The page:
Health officials have begun an investigation after one person died and another was hospitalized with Legionnaires' disease in New Hampshire. Both cases were linked to a hotel stay at a resort in New Hampshire.

Legionnaires' disease is a serious type of pneumonia caused by Legionella bacteria. The bacteria enter the lungs through inhalation or accidental swallowing of water droplets.

A Massachusetts resident died and a person from Rhode Island contracted the infection after staying at the Mountain View Grand Resort in Whitefield. An investigation is underway to determine how and where they contracted the illness.

"The state confirmed they cannot be certain where these individuals contracted their infection, and we are working closely with the New Hampshire Division of Public Health Services and New Hampshire Department of Environmental Services to determine if the two individuals were affected as a result of visiting the property in Fall of 2023. We are continuing to follow our stringent and consistent protocols to ensure the utmost health and safety of our guests and employees while we await test results recently conducted to confirm the potential source," a hotel spokesperson told Boston 25.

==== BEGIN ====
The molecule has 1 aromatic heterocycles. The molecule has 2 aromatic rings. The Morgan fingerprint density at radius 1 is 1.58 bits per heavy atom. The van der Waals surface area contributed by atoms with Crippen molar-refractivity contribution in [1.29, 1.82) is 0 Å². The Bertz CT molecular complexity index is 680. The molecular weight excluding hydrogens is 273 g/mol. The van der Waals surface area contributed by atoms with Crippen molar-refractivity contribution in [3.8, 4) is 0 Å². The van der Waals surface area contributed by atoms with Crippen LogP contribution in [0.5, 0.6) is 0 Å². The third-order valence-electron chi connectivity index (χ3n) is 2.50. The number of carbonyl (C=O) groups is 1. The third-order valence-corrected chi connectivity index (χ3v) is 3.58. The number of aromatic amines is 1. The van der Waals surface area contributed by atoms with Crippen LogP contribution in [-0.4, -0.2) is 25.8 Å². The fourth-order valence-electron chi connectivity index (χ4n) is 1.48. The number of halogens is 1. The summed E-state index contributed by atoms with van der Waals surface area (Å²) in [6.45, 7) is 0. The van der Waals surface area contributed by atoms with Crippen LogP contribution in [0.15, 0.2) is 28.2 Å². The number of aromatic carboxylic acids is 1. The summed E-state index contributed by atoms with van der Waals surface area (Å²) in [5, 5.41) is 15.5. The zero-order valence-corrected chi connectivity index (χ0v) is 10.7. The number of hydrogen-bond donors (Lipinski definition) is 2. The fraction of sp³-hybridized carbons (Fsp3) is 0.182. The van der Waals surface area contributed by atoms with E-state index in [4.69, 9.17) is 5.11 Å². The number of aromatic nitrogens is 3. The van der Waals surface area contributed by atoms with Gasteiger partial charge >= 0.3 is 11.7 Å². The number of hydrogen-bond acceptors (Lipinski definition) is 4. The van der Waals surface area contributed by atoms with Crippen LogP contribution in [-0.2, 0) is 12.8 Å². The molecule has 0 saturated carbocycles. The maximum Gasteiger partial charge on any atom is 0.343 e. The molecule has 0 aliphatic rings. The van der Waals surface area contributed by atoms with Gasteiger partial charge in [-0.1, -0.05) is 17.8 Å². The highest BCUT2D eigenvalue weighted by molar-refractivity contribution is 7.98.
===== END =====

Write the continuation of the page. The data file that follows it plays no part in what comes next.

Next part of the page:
Signs of Legionnaires' disease

The symptoms of Legionnaire's disease are similar to other types of pneumonia. Patients show signs such as cough, shortness of breath, fever, headache and muscle aches. They may also develop diarrhea, nausea and confusion.

The infected person can develop signs from two to 14 days after exposure to the bacteria. In some cases, the incubation period may be longer.


The bacteria that cause the infection grow and spread in human-made building water systems such as showerheads, sink faucets, hot tubs, cooling towers, hot water tanks and heaters. They enter human bodies when people breathe in small droplets of water.

Who is at risk?

Most people may not get severely ill with the infection and may recover after treatment with antibiotics. However, people above the age of 50, smokers, those with weak immune systems, chronic lung diseases and cancers are at high risk.

According to the Centers for Disease Control and Prevention (CDC), one out of every 10 people who get the infection will die due to complications such as lung failure.